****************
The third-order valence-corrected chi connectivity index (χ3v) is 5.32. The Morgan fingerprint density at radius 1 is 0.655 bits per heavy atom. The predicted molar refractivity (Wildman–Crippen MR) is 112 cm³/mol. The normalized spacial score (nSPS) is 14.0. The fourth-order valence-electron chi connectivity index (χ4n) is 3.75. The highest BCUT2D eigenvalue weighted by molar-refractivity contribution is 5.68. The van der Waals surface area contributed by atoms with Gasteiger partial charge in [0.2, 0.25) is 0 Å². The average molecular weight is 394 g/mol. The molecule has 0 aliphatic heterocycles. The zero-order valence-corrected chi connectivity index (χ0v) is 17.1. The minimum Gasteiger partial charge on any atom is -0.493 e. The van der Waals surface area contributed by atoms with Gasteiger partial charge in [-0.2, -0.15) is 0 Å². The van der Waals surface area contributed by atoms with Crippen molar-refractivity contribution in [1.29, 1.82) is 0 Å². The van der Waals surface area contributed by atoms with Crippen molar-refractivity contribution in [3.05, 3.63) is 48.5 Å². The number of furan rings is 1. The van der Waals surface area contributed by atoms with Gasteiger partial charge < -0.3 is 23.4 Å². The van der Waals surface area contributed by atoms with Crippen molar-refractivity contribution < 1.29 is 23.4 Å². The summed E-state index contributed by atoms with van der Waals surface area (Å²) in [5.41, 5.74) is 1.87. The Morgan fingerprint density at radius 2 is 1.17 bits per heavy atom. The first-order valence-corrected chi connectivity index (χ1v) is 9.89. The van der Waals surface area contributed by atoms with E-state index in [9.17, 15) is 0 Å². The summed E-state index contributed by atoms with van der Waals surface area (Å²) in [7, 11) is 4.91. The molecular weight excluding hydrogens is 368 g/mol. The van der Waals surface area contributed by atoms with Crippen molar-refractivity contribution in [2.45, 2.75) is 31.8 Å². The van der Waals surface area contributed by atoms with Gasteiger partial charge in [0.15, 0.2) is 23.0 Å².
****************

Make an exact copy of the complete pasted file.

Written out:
The third-order valence-corrected chi connectivity index (χ3v) is 5.32. The Morgan fingerprint density at radius 1 is 0.655 bits per heavy atom. The predicted molar refractivity (Wildman–Crippen MR) is 112 cm³/mol. The normalized spacial score (nSPS) is 14.0. The fourth-order valence-electron chi connectivity index (χ4n) is 3.75. The highest BCUT2D eigenvalue weighted by molar-refractivity contribution is 5.68. The van der Waals surface area contributed by atoms with Gasteiger partial charge in [0.2, 0.25) is 0 Å². The average molecular weight is 394 g/mol. The molecule has 0 aliphatic heterocycles. The zero-order valence-corrected chi connectivity index (χ0v) is 17.1. The minimum Gasteiger partial charge on any atom is -0.493 e. The van der Waals surface area contributed by atoms with Gasteiger partial charge in [-0.2, -0.15) is 0 Å². The van der Waals surface area contributed by atoms with Crippen molar-refractivity contribution in [1.29, 1.82) is 0 Å². The van der Waals surface area contributed by atoms with Crippen molar-refractivity contribution in [3.05, 3.63) is 48.5 Å². The number of furan rings is 1. The van der Waals surface area contributed by atoms with Gasteiger partial charge < -0.3 is 23.4 Å². The van der Waals surface area contributed by atoms with Crippen molar-refractivity contribution < 1.29 is 23.4 Å². The summed E-state index contributed by atoms with van der Waals surface area (Å²) in [5.41, 5.74) is 1.87. The Morgan fingerprint density at radius 2 is 1.17 bits per heavy atom. The first-order valence-corrected chi connectivity index (χ1v) is 9.89. The van der Waals surface area contributed by atoms with E-state index in [9.17, 15) is 0 Å². The summed E-state index contributed by atoms with van der Waals surface area (Å²) in [7, 11) is 4.91. The molecular weight excluding hydrogens is 368 g/mol. The van der Waals surface area contributed by atoms with Crippen molar-refractivity contribution in [2.45, 2.75) is 31.8 Å². The van der Waals surface area contributed by atoms with Gasteiger partial charge in [0.15, 0.2) is 23.0 Å².